Review: ‘The Edge of Democracy’ is an edge-of-your-seat dive into Brazilian politics

Three former presidents of Brazil, from left — Michel Temer (2016-18), Dilma Rousseff (2011-16) and Luiz Inacio Lula da Silva (2003-10) — from the documentary “The Edge of Democracy.”
(Orlando Brito / Netflix)
Film Critic

With our own round-the-clock political circus to contend with, Americans may be forgiven for thinking we have a lock on dramatic, disturbing political theater. Not so, “The Edge of Democracy” insists. Not so at all.

Directed by Petra Costa, this completely fascinating documentary provides an unexpectedly compelling inside look at the political earthquakes that have been roiling Brazil for several years.

More a thoughtful film essay than a classic doc, “Edge” takes us through the shocks and aftershocks that have seen one president impeached, another imprisoned, and a third elected despite (or maybe because of) being a vocal supporter of torture and dictatorship.

“This is not just a story of betrayal,” Costa says in the sophisticated, regretful voice-over that is one of the film’s strengths. “This is a story of democracy itself crumbling.”


Describing herself as “roughly the same age as Brazilian democracy,” which began in 1985 after a period of military dictatorship, Costa convincingly posits herself as the ideal person to tell this tale, to wonder aloud “was democracy only a short-lived dream?”

“The story of this crisis,” she explains, “runs directly through my family.”

On the one hand, Costa’s wealthy construction company-owning grandparents are card-carrying members of the powerful oligarchy that has run her country since forever.

But on the other hand, her parents were political radicals who named her in honor of a colleague murdered by the state and spent a decade in hiding organizing against the military regime.


That duality has given her exceptional access to the key players, especially two former presidents, the now-imprisoned Luiz Inácio Lula da Silva, called “the most popular politician on earth” by Barack Obama and universally known as Lula, and his designated successor, Dilma Rousseff, always known as Dilma.

A survivor of torture by the military regime, Dilma had for a time been in the same prison that had housed Costa’s mother, and listening to the two of them chat casually about “the immense freedom of being in hiding, you’ll never be that anonymous again” is one of the film’s many enthralling sequences.

But far and away the film’s biggest asset is Costa’s sensibility. To hear her English-language voice-over is the equivalent of sitting next to the most fascinating person at a dinner party, someone able to knowledgeably fill you in on things you had little or no idea existed.

Front and center in “Edge” is the charismatic figure of Lula, the embodiment of his country’s democratic dreams and someone whose initial career allowed Costa to hope that “Brazil had finally broken its curse.”

First glimpsed 40 years ago in newsreel footage as the young and vibrant 33-year-old head of Brazil’s steelworkers union, Lula formed the Workers’ Party in 1980 and ran for president in 1988. He didn’t win.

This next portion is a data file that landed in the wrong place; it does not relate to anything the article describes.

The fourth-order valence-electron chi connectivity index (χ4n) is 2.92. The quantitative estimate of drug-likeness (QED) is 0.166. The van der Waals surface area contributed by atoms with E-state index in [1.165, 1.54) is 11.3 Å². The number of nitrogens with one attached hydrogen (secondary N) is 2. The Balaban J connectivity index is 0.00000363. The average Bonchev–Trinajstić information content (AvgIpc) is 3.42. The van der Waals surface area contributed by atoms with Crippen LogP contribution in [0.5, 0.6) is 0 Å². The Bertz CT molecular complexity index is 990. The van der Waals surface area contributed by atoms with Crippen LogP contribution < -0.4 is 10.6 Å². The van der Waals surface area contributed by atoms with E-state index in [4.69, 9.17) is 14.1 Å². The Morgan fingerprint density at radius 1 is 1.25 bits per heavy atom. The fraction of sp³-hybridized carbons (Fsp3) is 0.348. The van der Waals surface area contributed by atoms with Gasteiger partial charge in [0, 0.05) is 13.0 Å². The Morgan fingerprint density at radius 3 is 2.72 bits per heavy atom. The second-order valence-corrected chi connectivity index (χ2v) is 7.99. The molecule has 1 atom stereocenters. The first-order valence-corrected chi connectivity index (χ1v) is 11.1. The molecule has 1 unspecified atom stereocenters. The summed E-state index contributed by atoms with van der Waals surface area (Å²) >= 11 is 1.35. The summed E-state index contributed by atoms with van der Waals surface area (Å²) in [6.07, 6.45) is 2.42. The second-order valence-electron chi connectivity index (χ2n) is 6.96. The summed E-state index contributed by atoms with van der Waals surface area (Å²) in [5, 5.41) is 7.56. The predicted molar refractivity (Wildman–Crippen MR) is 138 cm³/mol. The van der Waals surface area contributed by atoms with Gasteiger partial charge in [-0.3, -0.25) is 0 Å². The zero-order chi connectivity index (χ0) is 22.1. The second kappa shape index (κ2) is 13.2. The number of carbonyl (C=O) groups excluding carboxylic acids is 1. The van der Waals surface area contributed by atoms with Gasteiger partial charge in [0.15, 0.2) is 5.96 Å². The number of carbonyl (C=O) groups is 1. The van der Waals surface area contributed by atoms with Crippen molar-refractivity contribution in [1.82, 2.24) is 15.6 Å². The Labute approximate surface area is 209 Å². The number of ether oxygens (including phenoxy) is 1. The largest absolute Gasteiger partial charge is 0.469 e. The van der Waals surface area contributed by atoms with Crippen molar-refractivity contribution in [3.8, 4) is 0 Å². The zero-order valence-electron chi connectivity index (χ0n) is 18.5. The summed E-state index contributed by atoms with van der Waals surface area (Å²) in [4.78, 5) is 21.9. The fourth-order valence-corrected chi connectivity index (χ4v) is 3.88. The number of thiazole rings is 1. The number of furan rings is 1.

In fact, he lost several more times before pragmatically moderating his positions and winning the first of his two terms in 2002.

When asked about his willingness to compromise, even with archrival party PSDB, Lula explained, “If Jesus came to Brazil, he would have to make an alliance even with Judas.”

During Lula’s eight years in office, his government’s programs, especially a grant program called Bolsa Familia, were the catalyst for enormous societal change in Brazil.


But nearly a decade in power had distanced the Workers’ Party from the people in the streets, leading to anti-government demonstrations.

Then came Operation Car Wash, an investigation into bribery and corruption led by a judge named Sérgio Moro and involving politicians and Petrobras, Brazil’s enormous petroleum conglomerate.

Initially the investigation seemed bipartisan, and it soon became clear that corruption in Brazil was so endemic that lower-level members of the Workers’ Party had taken bribes.

What “Edge” is especially good at is detailing how Costa gradually began to see things differently, to see the corruption investigation as an attempt by the oligarchy to reassert itself, to take power via a kind of legislative/judicial coup because it could not do so by the ballot.

The impeachment of Dilma, not for accepting bribes but for authorizing what is described as a debatable governmental accounting practice, came first in 2016.

Then Lula, increasingly divisive but still hugely popular, was sentenced to 12 years in prison on what seemed to be trumped-up bribery charges for which no solid evidence was produced.

Though “Edge of Democracy” had its premiere at Sundance in January, its figures remain in the news. In fact, a bombshell story supporting Costa’s version of events broke in Brazil just a week ago, with judge Moro accused of unethically colluding with Lula’s prosecutors.

Where this will end is far from clear, but “Edge” and its filmmaker do offer a bit of hope for Brazil. “The opposition can kill 1,000 roses,” someone says, “but it can’t stop the arrival of spring.”



‘The Edge of Democracy’

Not rated

Running time: 2 hours, 2 minutes

Playing: Starts Wednesday, Laemmle Monica Film Center, Santa Monica; also on Netflix

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